There's nothing simple about divorce and bankruptcy. We'll peel off one leaf of that very large subject and see what can happen if someone files bankruptcy after a divorce with a property settlement.
One common provision of a divorce property settlement agreement is that when both spouses are liable for a debt, the agreement assigns the debt to one spouse (Spouse 1) and also says that Spouse 1 must indemnify (pay) the other spouse (Spouse 2) if Spouse 1 doesn't pay that debt and the creditor goes after Spouse 2 for it.
What happens if, after the divorce, Spouse 1 files bankruptcy and gets a discharge of debts?
Chapter 7 (the "simple" bankruptcy in which debts are discharged quickly)
• Spouse 1 no longer has a legal obligation to pay that debt.
• Spouse 1 still has the duty to indemnify Spouse 2 if the creditor attempts to collect that debt from Spouse 2.
• No surprises here.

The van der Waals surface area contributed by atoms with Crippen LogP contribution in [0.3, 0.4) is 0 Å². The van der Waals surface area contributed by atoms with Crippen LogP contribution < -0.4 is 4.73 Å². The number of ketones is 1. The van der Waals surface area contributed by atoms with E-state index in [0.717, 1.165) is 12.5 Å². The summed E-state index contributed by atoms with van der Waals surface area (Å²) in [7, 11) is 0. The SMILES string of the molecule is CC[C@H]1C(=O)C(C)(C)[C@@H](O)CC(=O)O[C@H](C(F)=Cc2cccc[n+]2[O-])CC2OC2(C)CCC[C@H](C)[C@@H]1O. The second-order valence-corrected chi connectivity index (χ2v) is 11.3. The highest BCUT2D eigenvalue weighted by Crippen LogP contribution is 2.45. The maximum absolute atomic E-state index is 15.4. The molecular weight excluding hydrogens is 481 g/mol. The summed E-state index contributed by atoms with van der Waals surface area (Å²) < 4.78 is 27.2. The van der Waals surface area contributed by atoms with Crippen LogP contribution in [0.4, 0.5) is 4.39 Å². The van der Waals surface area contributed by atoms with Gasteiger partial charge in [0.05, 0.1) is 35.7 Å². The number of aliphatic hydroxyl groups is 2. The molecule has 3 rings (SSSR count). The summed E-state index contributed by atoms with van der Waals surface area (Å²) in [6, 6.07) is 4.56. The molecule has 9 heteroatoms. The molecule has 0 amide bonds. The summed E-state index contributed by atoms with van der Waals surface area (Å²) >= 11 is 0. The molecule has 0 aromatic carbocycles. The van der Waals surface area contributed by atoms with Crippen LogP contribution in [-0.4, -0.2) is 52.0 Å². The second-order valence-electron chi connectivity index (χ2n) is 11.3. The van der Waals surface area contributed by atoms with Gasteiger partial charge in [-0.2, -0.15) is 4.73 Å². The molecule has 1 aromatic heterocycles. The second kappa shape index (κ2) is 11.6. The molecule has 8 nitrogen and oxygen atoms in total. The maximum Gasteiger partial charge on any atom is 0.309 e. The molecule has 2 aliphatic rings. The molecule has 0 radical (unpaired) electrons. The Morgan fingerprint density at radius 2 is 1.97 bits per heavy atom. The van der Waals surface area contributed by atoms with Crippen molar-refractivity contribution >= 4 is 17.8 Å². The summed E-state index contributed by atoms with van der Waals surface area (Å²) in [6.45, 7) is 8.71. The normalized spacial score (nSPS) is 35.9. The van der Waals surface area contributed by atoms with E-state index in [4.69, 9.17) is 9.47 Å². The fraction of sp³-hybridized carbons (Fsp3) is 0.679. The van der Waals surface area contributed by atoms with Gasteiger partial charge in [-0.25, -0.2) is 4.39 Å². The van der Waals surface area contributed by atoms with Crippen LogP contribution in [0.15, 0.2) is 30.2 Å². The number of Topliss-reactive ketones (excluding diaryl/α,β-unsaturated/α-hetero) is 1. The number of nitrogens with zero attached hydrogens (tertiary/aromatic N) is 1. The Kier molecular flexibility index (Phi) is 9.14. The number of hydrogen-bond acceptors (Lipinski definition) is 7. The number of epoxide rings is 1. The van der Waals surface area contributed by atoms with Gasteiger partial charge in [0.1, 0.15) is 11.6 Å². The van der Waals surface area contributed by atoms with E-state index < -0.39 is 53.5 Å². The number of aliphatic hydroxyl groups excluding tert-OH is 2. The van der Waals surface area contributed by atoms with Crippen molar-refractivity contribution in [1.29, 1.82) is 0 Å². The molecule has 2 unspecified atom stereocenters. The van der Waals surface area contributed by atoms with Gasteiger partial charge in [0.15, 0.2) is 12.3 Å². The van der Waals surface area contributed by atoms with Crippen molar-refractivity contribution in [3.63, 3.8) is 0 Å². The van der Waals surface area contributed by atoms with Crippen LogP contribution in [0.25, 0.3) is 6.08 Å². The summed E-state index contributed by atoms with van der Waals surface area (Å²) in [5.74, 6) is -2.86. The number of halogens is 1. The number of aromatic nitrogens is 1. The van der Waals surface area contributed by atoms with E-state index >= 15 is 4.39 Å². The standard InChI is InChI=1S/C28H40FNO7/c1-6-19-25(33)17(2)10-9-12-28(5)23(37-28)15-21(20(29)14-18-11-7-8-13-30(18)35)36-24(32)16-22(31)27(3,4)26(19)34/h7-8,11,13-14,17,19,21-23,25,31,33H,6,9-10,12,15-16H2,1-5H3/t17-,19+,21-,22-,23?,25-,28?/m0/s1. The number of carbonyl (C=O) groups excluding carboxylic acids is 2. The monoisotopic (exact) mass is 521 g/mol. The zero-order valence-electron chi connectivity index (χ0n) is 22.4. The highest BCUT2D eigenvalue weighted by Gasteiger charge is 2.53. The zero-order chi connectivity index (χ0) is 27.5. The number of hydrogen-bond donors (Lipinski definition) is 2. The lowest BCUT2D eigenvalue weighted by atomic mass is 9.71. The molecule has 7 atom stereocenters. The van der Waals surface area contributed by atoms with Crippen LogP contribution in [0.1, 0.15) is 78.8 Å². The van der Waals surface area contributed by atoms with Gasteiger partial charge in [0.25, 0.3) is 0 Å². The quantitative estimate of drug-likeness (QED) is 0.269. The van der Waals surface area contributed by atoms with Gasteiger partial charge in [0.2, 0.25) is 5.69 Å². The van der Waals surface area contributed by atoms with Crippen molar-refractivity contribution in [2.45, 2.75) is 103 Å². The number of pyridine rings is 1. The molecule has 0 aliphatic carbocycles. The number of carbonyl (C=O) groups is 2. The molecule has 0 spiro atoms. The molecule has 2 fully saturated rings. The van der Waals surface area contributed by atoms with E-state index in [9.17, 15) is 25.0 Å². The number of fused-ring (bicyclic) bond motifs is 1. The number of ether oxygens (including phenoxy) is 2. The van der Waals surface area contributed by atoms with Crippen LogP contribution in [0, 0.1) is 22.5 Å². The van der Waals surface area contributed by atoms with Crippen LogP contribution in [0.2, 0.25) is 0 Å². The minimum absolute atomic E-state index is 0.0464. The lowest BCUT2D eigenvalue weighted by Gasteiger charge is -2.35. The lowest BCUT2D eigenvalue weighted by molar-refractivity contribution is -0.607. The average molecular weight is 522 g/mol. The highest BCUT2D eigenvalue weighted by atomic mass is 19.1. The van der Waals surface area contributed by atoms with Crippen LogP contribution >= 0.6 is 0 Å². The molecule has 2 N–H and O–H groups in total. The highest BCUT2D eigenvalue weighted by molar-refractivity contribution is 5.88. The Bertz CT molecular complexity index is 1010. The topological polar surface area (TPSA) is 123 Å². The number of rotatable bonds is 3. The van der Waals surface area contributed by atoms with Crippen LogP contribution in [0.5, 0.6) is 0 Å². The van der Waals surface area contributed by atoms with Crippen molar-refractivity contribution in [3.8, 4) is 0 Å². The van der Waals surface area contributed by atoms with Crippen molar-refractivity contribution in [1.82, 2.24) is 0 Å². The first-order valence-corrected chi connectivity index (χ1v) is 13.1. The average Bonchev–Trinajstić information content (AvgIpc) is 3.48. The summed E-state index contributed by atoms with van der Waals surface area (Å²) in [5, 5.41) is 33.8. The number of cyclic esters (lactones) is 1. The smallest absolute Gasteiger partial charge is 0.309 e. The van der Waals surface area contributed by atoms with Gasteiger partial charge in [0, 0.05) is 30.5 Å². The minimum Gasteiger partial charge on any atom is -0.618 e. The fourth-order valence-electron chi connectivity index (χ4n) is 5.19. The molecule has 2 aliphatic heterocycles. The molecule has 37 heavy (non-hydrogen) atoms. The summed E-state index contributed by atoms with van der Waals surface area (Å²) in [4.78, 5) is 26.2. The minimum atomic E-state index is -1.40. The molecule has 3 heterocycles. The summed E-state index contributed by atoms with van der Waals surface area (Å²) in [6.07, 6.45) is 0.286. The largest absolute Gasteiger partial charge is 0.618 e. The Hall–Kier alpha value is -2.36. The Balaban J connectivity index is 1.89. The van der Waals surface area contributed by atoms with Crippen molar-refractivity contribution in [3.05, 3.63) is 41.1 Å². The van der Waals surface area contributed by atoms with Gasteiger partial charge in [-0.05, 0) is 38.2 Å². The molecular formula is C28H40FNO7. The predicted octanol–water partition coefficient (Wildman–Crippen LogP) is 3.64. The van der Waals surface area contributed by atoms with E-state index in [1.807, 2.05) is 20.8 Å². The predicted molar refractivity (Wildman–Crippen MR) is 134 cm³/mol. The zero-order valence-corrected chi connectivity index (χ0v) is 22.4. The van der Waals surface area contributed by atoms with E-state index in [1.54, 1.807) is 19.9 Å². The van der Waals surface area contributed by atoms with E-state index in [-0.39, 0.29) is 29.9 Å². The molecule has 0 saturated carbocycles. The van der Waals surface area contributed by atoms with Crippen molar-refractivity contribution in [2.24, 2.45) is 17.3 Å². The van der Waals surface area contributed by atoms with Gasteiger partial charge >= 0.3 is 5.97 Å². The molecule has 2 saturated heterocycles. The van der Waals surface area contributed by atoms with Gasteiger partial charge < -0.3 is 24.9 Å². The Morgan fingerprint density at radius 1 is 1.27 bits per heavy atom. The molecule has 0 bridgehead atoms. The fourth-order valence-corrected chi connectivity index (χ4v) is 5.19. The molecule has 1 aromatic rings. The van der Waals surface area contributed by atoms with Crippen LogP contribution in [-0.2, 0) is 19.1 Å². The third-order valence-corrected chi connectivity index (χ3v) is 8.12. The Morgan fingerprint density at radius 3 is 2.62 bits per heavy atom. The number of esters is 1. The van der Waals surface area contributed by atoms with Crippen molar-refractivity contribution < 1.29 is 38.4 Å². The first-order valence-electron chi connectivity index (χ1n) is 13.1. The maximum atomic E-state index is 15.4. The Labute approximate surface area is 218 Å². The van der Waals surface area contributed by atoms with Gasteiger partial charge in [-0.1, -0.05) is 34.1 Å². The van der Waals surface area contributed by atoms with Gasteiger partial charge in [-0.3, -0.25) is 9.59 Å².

Chapter 13 (the payment-plan type of bankruptcy)
• Spouse 1 no longer has a legal obligation to pay that debt. (Note that in a Chapter 13, that creditor may have been paid a small percentage of the amount owed, a larger percentage, or 100%.)
• Spouse 1 no longer has the duty to indemnify Spouse 2 if the creditor attempts to collect that debt from Spouse 2.
• The well-crafted property settlement agreement just went down in flames.
How would you avoid that result?
One way to avoid that result would be for the spouses (while still married) to do a joint Chapter 7 bankruptcy, which may or may not be possible or advisable depending on the circumstances. If that would work, then it would get rid of their debts so there would be none to assign to either spouse in the property settlement agreement.
What's the takeaway here?
• If you're married and thinking about divorce and you and your spouse have significant debts, make sure to discuss the possible scenario described above with your divorce/family lawyer.
• If you're already divorced and have significant debt including debt assigned by your property settlement agreement, do yourself a favor and consult with an experienced bankruptcy attorney in your area.
Divorce, property settlements, and bankruptcy (#2)
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